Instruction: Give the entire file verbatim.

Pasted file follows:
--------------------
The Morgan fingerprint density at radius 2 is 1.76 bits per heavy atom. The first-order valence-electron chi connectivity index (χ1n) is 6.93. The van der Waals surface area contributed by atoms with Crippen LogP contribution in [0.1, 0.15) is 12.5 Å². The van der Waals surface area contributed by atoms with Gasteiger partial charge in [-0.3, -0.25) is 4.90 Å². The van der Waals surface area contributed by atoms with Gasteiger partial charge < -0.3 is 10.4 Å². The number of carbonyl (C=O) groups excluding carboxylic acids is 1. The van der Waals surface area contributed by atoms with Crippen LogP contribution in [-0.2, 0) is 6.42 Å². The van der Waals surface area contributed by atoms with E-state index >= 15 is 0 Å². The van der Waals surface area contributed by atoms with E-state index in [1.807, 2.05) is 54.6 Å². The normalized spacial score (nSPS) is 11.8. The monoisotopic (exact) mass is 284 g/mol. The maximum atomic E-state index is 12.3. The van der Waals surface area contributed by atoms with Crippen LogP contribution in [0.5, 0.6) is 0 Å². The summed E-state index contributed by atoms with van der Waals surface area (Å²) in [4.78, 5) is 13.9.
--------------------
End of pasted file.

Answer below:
The Morgan fingerprint density at radius 2 is 1.76 bits per heavy atom. The first-order valence-electron chi connectivity index (χ1n) is 6.93. The van der Waals surface area contributed by atoms with Crippen LogP contribution in [0.1, 0.15) is 12.5 Å². The van der Waals surface area contributed by atoms with Gasteiger partial charge in [-0.3, -0.25) is 4.90 Å². The van der Waals surface area contributed by atoms with Gasteiger partial charge < -0.3 is 10.4 Å². The number of carbonyl (C=O) groups excluding carboxylic acids is 1. The van der Waals surface area contributed by atoms with Crippen LogP contribution in [-0.2, 0) is 6.42 Å². The van der Waals surface area contributed by atoms with E-state index >= 15 is 0 Å². The van der Waals surface area contributed by atoms with E-state index in [1.807, 2.05) is 54.6 Å². The normalized spacial score (nSPS) is 11.8. The monoisotopic (exact) mass is 284 g/mol. The maximum atomic E-state index is 12.3. The van der Waals surface area contributed by atoms with Crippen LogP contribution in [0.5, 0.6) is 0 Å². The summed E-state index contributed by atoms with van der Waals surface area (Å²) in [4.78, 5) is 13.9.